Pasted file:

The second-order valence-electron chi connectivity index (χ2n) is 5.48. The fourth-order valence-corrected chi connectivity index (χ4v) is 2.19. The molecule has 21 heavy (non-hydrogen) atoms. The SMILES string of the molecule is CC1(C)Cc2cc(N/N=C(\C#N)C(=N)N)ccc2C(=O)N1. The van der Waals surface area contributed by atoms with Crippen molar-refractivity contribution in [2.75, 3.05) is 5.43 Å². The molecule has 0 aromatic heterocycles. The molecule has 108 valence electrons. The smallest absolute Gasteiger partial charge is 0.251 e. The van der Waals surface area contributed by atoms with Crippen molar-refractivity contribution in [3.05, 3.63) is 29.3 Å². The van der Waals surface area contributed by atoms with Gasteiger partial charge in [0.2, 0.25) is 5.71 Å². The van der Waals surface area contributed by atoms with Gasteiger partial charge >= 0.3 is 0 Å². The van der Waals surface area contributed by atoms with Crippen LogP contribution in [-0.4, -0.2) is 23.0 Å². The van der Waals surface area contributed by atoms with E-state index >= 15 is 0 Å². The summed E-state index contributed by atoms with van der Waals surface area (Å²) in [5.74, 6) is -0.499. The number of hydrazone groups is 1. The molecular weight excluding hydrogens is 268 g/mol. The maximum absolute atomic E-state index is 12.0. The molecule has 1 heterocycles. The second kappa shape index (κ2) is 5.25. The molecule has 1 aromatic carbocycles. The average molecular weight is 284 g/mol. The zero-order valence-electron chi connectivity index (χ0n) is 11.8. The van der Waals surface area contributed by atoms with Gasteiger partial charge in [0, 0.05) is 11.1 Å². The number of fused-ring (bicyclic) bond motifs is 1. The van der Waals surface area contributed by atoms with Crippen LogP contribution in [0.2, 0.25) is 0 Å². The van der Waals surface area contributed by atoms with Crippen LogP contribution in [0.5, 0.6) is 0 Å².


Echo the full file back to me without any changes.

The second-order valence-electron chi connectivity index (χ2n) is 5.48. The fourth-order valence-corrected chi connectivity index (χ4v) is 2.19. The molecule has 21 heavy (non-hydrogen) atoms. The SMILES string of the molecule is CC1(C)Cc2cc(N/N=C(\C#N)C(=N)N)ccc2C(=O)N1. The van der Waals surface area contributed by atoms with Crippen molar-refractivity contribution in [2.75, 3.05) is 5.43 Å². The molecule has 0 aromatic heterocycles. The molecule has 108 valence electrons. The smallest absolute Gasteiger partial charge is 0.251 e. The van der Waals surface area contributed by atoms with Crippen molar-refractivity contribution in [3.05, 3.63) is 29.3 Å². The van der Waals surface area contributed by atoms with Gasteiger partial charge in [0.2, 0.25) is 5.71 Å². The van der Waals surface area contributed by atoms with Gasteiger partial charge >= 0.3 is 0 Å². The van der Waals surface area contributed by atoms with Crippen LogP contribution in [-0.4, -0.2) is 23.0 Å². The van der Waals surface area contributed by atoms with E-state index >= 15 is 0 Å². The summed E-state index contributed by atoms with van der Waals surface area (Å²) in [5.74, 6) is -0.499. The number of hydrazone groups is 1. The molecular weight excluding hydrogens is 268 g/mol. The maximum absolute atomic E-state index is 12.0. The molecule has 1 heterocycles. The second kappa shape index (κ2) is 5.25. The molecule has 1 aromatic carbocycles. The average molecular weight is 284 g/mol. The zero-order valence-electron chi connectivity index (χ0n) is 11.8. The van der Waals surface area contributed by atoms with Gasteiger partial charge in [0, 0.05) is 11.1 Å². The number of fused-ring (bicyclic) bond motifs is 1. The van der Waals surface area contributed by atoms with Crippen LogP contribution in [0.2, 0.25) is 0 Å². The van der Waals surface area contributed by atoms with Crippen LogP contribution in [0.5, 0.6) is 0 Å².